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Through his earphones he can hear the howls and cries of the four corners picked up by the remote mike on Izzy’s lapel.The cries for more.The cries of pain, cries of outrage, howls of insult and assault.

Look at my Canadian life; I’m dying in full sight.

Izzy is from Jamaica.He has had a face-freezing crackhead stroke rendering his heavy accent unintelligible.

His life is only about getting crack.

He’ll smoke and be high for about 18 seconds, then the never-ending craving starts again.When Izzy had first started dealing in Toronto, he was a strong man from the island with no fear, driving a Chevy with a Selassie doll dangling from the rear-view mirror.But he can’t stop breaking the number one rule of the dealer.Don’t use.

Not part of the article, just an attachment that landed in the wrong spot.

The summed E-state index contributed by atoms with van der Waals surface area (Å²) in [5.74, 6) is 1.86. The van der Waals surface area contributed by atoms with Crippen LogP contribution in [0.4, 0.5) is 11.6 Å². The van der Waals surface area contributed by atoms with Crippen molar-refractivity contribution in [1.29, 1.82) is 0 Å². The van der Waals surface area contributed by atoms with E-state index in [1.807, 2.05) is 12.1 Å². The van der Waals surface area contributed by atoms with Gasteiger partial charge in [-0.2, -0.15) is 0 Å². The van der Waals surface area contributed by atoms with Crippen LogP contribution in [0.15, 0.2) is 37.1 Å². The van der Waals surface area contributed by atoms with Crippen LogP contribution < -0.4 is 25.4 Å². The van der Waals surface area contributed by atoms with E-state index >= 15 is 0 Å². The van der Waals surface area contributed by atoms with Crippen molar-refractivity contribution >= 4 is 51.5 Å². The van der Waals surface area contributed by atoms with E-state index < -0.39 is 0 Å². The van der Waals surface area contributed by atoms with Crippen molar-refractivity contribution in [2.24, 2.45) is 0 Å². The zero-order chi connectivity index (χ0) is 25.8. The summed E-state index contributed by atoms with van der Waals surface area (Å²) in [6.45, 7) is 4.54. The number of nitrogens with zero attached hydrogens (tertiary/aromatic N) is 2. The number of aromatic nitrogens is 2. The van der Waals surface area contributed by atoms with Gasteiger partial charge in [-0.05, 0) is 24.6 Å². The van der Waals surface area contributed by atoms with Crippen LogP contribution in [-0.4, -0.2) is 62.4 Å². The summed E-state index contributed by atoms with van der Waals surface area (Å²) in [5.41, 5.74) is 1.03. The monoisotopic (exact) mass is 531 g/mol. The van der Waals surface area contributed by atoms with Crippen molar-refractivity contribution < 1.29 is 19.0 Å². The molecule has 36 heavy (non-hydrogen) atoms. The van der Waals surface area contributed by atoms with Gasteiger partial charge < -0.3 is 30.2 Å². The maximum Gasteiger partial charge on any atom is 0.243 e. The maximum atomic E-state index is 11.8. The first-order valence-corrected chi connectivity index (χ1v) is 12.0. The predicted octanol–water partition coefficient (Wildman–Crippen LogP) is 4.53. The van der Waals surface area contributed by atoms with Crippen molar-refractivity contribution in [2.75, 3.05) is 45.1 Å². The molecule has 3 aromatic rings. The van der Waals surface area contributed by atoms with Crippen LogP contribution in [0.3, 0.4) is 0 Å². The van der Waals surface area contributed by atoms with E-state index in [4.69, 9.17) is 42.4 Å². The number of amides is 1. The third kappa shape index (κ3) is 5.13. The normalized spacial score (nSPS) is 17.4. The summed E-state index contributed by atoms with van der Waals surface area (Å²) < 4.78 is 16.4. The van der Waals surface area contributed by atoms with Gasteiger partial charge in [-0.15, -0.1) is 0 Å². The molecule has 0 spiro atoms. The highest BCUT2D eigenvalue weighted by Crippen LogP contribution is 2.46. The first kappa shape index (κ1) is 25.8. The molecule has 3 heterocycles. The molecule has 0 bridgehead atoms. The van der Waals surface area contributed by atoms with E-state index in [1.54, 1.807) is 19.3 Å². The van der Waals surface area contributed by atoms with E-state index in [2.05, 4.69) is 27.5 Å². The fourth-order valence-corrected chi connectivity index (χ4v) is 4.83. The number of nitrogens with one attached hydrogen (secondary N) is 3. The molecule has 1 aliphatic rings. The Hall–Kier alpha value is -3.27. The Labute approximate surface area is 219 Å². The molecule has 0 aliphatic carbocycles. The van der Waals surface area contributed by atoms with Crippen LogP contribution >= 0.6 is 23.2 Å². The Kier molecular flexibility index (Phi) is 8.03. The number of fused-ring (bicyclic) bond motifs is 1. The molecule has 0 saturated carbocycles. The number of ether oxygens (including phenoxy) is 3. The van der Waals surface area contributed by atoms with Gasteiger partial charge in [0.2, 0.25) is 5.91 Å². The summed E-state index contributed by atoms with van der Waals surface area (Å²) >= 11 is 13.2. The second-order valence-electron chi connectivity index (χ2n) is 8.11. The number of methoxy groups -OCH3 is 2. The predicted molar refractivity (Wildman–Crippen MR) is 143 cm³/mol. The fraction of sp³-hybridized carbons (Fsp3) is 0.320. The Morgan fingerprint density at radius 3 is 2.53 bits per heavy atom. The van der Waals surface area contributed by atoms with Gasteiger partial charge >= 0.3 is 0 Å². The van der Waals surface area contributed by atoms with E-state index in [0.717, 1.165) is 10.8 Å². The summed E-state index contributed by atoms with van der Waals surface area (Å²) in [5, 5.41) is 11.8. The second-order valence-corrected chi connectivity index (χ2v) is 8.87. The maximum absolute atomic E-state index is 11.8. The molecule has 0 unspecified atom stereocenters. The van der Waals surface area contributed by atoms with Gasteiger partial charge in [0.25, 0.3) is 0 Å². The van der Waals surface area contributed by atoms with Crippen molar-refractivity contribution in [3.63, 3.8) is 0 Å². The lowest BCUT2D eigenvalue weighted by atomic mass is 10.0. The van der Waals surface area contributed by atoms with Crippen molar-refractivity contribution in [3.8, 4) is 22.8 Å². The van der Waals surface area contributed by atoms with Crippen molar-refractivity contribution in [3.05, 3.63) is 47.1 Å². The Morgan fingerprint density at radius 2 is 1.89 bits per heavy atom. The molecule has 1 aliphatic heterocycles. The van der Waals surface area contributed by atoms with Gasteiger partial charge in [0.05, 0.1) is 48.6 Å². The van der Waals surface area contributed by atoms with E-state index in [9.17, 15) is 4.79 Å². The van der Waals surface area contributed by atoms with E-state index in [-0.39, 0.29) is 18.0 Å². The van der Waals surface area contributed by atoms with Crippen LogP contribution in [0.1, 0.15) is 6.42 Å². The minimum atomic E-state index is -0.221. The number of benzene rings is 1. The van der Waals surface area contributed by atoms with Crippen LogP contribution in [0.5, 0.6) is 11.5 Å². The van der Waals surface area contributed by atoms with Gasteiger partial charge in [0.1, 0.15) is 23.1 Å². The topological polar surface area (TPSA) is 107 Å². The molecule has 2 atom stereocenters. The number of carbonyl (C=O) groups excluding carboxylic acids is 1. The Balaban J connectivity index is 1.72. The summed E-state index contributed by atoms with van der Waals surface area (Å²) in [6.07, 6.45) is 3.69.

Always owing, he starts cheating and stealing.The Chevy goes.Then, the stroke.

Rategan first meets Izzy next to a notorious mens’ hostel around the corner, Seaton House.

Seaton House is the biggest homeless shelter in the city - occupancy 700, mostly men.The place is so bitter end, the caretakers have turned into prison guards, the milk of their human kindness all curdled.

Izzy has been barred from Seaton House for dealing.He takes Rategan behind the House to his rented room.It stinks like an armpit.The smell of poverty, the smell of someone who’s given up and doesn’t care.His doctor has told him if he doesn’t stop smoking crack it will kill him.But he can’t stop.He wants to die high and he’s in a hurry.And nothing Rategan brings to the table is going prevent that.

What Rategan learns is that it’s a free society in Canada, one of the freest in the world, and if you want to kill yourself on drugs, nobody is gonna stop you.There’s no real public brake on suicide by drugs, quick or slow.

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